Finally, the next morning rolled around, and once again, I made my way outside. Walking over to the table in question, it looked to be another great day. Then I remembered that gut punch I received yesterday. That reminded me to be more mindful of what and when I’m speaking out loud to Andrea, if she even shows up. That whole episode yesterday, as weird as it seems—to think that a memory could talk to anyone, let alone me. It doesn’t even seem real today, but here I am, just as she instructed me, more out of curiosity of something unnatural than just merely following her orders.

Taking a few deep breaths, I sat and stared at the fence. Sipping my hot coffee, I wondered if she’d show up at all. I let my mind wander back to that piece of land. To my surprise there were a couple of deer grazing on some grass at the farthest point, back by the tree line. Looks like they were enjoying the morning, too.

Then, just like she had promised, she appeared in the corner of my eye once again. “Oh good,” she said, “you’re here. Good morning, Wayne.” As she spoke her image grew larger as she walked toward me, staying at the edge of my sight. I tried to get a better look a couple of times but she only disappeared, so I forced myself to keep my eyes forward. Her details became a little clearer the closer she came. I could see she had straight black hair. It was shoulder length with a slight curl outward at the ends. Her face revealed her youth, and her eyes and smile seemed to sparkle with happiness. She was draped in a white robe.

“Good morning to you, Andrea, I’ve thought of a few more questions for you today,” I responded with my own smile.

Only a few feet away she held up her hand to stop me and kept walking right past me, out of my sight. Then, I felt a slight pressure on my left shoulder like maybe her hand. She continued talking: “You know, Wayne, it’s been a very long time since I was able to sit with somebody at this table.” As she finished that statement, she appeared at my right side, sitting next to me. Her face was very close to mine, and I could feel her left arm now resting across my shoulders. Her head was slightly tilted forward so one side of her hair hung down away from her face as she looked at me, smiling. If I didn’t know better, I’d say she was trying to flirt with me a little. She leaned in toward me a little closer and said, “I like you Wayne—sorry about yesterday, I hope you’re okay.” Then she surprised me with a kiss on my cheek and gave me a mischievous smile as if to say, What’d you think about that? Her gesture made my cheek tingle, and it spread into little bolts of electricity that shot across my face and down my spine. She was considerably younger than I, and even though she was only a memory, I felt awkward, a little disturbed, and excited all at the same time.

Before I could form a response, she said, “I know what you’re thinking, Wayne, I’m not a child. I may look like I’m nineteen, but I’m actually older than you.”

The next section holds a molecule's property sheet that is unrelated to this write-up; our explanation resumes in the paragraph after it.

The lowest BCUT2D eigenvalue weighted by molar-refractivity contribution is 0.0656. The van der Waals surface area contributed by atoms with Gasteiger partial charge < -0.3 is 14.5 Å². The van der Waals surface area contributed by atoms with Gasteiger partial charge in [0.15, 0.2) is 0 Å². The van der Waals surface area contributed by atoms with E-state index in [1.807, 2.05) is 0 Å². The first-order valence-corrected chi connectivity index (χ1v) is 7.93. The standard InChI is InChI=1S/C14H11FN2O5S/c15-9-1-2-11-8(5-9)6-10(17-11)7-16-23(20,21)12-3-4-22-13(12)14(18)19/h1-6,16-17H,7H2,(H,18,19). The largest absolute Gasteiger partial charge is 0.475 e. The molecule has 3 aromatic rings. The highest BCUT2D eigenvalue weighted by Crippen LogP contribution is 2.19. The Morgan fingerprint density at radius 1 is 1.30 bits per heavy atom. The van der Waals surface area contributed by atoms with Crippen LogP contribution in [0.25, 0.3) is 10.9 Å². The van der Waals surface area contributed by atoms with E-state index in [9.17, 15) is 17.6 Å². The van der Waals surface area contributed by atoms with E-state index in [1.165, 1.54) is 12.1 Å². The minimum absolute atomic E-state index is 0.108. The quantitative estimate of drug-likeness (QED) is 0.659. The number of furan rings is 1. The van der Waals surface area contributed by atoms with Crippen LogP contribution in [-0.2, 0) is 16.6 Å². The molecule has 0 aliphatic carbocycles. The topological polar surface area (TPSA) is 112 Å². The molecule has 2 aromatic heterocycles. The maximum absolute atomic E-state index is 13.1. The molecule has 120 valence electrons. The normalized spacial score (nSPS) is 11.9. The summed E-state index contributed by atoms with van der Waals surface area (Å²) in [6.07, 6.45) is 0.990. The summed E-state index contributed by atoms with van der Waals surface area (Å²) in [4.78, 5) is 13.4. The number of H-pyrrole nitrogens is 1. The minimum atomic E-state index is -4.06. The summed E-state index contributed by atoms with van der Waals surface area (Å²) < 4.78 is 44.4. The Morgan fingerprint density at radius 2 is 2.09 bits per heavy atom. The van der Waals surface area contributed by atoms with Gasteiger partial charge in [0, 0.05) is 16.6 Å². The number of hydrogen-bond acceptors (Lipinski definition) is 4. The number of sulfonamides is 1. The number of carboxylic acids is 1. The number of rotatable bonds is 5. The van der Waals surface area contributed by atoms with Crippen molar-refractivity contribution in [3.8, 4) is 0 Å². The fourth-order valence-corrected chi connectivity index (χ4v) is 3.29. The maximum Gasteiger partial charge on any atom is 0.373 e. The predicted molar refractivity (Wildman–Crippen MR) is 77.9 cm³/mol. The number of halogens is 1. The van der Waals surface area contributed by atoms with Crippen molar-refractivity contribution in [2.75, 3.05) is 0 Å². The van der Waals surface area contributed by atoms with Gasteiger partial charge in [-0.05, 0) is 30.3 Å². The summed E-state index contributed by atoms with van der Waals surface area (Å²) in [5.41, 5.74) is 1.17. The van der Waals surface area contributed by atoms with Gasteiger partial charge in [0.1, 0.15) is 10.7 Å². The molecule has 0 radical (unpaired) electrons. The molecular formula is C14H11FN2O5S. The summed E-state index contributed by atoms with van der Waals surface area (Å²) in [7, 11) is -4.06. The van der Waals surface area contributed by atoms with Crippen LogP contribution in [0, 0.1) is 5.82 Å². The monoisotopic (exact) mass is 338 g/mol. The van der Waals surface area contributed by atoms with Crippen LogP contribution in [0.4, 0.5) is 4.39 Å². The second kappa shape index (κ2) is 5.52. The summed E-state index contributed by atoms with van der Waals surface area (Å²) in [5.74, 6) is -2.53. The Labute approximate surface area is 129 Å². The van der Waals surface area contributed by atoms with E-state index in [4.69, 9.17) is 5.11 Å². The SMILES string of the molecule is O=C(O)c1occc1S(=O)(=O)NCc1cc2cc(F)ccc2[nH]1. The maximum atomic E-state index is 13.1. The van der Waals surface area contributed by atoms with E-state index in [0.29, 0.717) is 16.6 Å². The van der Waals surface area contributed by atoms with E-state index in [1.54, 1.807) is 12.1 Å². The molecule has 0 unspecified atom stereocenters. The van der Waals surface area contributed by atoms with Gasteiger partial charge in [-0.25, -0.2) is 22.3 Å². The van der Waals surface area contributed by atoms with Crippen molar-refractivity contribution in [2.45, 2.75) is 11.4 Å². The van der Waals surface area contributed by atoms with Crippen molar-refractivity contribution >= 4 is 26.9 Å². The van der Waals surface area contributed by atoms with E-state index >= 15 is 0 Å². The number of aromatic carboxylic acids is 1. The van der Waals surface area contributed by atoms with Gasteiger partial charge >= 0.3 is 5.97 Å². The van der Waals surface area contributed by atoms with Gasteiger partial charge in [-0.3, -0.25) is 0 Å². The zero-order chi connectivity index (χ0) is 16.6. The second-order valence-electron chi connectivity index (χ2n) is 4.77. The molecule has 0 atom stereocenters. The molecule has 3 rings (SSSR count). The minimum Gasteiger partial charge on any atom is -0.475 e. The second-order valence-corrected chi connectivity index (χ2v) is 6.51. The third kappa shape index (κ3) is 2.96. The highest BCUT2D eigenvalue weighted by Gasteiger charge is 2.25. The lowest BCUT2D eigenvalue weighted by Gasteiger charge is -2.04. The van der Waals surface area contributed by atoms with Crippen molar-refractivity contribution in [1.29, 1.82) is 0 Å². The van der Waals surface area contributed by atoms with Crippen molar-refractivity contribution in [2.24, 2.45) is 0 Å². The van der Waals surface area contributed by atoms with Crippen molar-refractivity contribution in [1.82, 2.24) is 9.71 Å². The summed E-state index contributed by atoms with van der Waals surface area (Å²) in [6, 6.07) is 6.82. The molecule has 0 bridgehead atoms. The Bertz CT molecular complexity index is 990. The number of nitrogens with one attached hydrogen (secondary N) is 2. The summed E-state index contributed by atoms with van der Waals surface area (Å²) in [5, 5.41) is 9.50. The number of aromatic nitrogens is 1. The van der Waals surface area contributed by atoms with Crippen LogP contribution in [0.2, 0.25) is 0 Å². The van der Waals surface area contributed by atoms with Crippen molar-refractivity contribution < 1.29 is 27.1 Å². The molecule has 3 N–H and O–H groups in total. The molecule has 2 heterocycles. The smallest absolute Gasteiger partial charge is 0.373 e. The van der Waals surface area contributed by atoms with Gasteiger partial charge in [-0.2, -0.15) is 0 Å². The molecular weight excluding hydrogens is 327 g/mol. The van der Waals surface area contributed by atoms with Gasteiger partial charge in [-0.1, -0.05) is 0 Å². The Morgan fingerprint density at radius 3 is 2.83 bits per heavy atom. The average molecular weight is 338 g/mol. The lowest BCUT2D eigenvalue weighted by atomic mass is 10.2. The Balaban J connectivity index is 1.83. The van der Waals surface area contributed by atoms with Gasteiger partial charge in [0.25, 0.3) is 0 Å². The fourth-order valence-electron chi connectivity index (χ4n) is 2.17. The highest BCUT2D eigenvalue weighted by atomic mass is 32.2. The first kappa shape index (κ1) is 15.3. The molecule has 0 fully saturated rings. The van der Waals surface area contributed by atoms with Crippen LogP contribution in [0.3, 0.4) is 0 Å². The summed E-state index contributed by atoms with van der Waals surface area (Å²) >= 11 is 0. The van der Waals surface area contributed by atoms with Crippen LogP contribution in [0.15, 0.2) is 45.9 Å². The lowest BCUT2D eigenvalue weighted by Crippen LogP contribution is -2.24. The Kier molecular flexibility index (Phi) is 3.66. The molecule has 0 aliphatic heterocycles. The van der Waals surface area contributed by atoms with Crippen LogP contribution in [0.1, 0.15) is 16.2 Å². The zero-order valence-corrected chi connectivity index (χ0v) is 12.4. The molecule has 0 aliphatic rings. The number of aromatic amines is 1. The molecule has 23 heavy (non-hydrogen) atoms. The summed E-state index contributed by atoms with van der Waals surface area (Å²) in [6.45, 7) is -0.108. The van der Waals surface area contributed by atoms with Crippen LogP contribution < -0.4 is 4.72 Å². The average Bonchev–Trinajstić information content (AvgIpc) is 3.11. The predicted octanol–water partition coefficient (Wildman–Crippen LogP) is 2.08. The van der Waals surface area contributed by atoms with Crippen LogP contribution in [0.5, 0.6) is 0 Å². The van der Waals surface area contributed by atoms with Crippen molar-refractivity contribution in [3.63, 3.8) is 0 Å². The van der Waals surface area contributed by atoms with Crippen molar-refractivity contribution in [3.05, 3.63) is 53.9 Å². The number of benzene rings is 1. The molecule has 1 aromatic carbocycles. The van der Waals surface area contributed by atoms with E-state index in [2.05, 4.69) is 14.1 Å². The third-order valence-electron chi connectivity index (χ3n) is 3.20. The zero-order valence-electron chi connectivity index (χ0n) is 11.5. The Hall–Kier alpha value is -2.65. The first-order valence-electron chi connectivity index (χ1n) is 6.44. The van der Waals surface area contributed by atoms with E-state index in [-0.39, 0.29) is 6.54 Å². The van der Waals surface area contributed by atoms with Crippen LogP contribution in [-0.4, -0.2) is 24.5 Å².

“What are you talking about?” I asked.

“I don’t have a lot of time, so let me pick up where I left off yesterday.” Moving her arm off my shoulder, she continued. “Like I said, I am a memory. I only exist when that memory is active. You see, I have a twin sister who is still alive. She is sixty-seven years old, and so am I. She used to visit me here when I was alive. We’d sit at this very table and talk for hours. But for the last several years, around this time of day, she has been having her morning coffee. She sits at her kitchen table and looks at pictures of us together. Pictures that were taken at this very table. Her only thoughts about me are of being here in this place. I come into existence when she is remembering me. Hence, the memory is alive, the memory is me. She’s got me stuck here, that’s why I need your help.”

I nodded my head, listening to this unbelievable story. As her words and their meaning caught up with me, I said, “Wait—what?”

“I can’t explain how this happened.” As she continued becoming more animated, I could see her hair bouncing around a little as she spoke. “Maybe it’s the known fact that twins share a unique connection with each other. Or maybe it was due to all the different medications they gave me—god knows there were a lot of them. Or maybe it was the horrifying shock therapy sessions they performed on me. Maybe that messed up all my neural pathways in my brain causing some unknown result. Maybe it’s a combination of all these things, I don’t know. But whatever the reason . . . ” She paused for a second to move her left arm over my right arm and then slid her hand into mine. Leaning against my shoulder at the same time, she gave my hand a little squeeze. It was like flipping a switch—a connection had been made, but it was one that was unfamiliar to me. Different from any other human touch. It was a very odd feeling, in part because it was hard to remember that this young lady was actually nine years my senior.